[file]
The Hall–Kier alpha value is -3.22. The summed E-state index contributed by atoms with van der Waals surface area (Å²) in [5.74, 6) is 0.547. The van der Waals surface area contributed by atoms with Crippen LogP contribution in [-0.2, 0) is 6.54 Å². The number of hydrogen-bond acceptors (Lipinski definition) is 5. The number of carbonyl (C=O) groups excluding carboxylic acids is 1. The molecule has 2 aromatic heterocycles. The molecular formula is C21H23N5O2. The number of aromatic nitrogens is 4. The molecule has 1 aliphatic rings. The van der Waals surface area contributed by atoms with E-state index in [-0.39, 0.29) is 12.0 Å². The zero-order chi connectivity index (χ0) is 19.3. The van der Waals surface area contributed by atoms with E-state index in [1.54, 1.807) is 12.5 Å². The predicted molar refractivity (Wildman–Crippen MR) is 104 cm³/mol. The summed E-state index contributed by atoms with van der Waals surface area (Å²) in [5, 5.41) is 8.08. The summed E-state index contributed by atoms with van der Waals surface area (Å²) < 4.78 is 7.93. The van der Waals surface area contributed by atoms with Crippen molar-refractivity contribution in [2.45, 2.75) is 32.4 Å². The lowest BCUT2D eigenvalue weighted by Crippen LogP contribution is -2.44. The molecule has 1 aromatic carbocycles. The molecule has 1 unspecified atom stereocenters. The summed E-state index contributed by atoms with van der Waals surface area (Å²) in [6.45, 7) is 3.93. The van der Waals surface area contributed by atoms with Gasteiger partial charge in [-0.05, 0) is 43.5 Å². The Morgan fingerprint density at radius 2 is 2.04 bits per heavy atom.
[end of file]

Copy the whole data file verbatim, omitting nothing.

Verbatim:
The Hall–Kier alpha value is -3.22. The summed E-state index contributed by atoms with van der Waals surface area (Å²) in [5.74, 6) is 0.547. The van der Waals surface area contributed by atoms with Crippen LogP contribution in [-0.2, 0) is 6.54 Å². The number of hydrogen-bond acceptors (Lipinski definition) is 5. The number of carbonyl (C=O) groups excluding carboxylic acids is 1. The molecule has 2 aromatic heterocycles. The molecular formula is C21H23N5O2. The number of aromatic nitrogens is 4. The molecule has 1 aliphatic rings. The van der Waals surface area contributed by atoms with E-state index in [-0.39, 0.29) is 12.0 Å². The zero-order chi connectivity index (χ0) is 19.3. The van der Waals surface area contributed by atoms with E-state index in [1.54, 1.807) is 12.5 Å². The predicted molar refractivity (Wildman–Crippen MR) is 104 cm³/mol. The summed E-state index contributed by atoms with van der Waals surface area (Å²) in [5, 5.41) is 8.08. The summed E-state index contributed by atoms with van der Waals surface area (Å²) < 4.78 is 7.93. The van der Waals surface area contributed by atoms with Crippen molar-refractivity contribution in [2.45, 2.75) is 32.4 Å². The lowest BCUT2D eigenvalue weighted by Crippen LogP contribution is -2.44. The molecule has 1 aromatic carbocycles. The molecule has 1 unspecified atom stereocenters. The summed E-state index contributed by atoms with van der Waals surface area (Å²) in [6.45, 7) is 3.93. The van der Waals surface area contributed by atoms with Gasteiger partial charge in [-0.05, 0) is 43.5 Å². The Morgan fingerprint density at radius 2 is 2.04 bits per heavy atom.